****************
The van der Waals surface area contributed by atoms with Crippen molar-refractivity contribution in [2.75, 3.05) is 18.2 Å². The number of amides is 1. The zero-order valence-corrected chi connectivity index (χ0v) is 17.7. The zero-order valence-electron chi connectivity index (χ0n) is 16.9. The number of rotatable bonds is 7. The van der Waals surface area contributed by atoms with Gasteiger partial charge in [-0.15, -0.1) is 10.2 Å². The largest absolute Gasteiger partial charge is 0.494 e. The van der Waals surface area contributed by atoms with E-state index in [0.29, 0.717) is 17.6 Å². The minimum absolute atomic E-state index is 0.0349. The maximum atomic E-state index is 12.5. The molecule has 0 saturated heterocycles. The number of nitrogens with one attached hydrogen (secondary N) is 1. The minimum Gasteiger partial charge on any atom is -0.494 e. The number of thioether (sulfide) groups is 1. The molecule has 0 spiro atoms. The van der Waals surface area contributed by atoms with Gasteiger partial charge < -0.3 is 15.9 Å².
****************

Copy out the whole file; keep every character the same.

The van der Waals surface area contributed by atoms with Crippen molar-refractivity contribution in [2.75, 3.05) is 18.2 Å². The number of amides is 1. The zero-order valence-corrected chi connectivity index (χ0v) is 17.7. The zero-order valence-electron chi connectivity index (χ0n) is 16.9. The number of rotatable bonds is 7. The van der Waals surface area contributed by atoms with Gasteiger partial charge in [-0.15, -0.1) is 10.2 Å². The largest absolute Gasteiger partial charge is 0.494 e. The van der Waals surface area contributed by atoms with E-state index in [0.29, 0.717) is 17.6 Å². The minimum absolute atomic E-state index is 0.0349. The maximum atomic E-state index is 12.5. The molecule has 0 saturated heterocycles. The number of nitrogens with one attached hydrogen (secondary N) is 1. The minimum Gasteiger partial charge on any atom is -0.494 e. The number of thioether (sulfide) groups is 1. The molecule has 0 spiro atoms. The van der Waals surface area contributed by atoms with Gasteiger partial charge < -0.3 is 15.9 Å².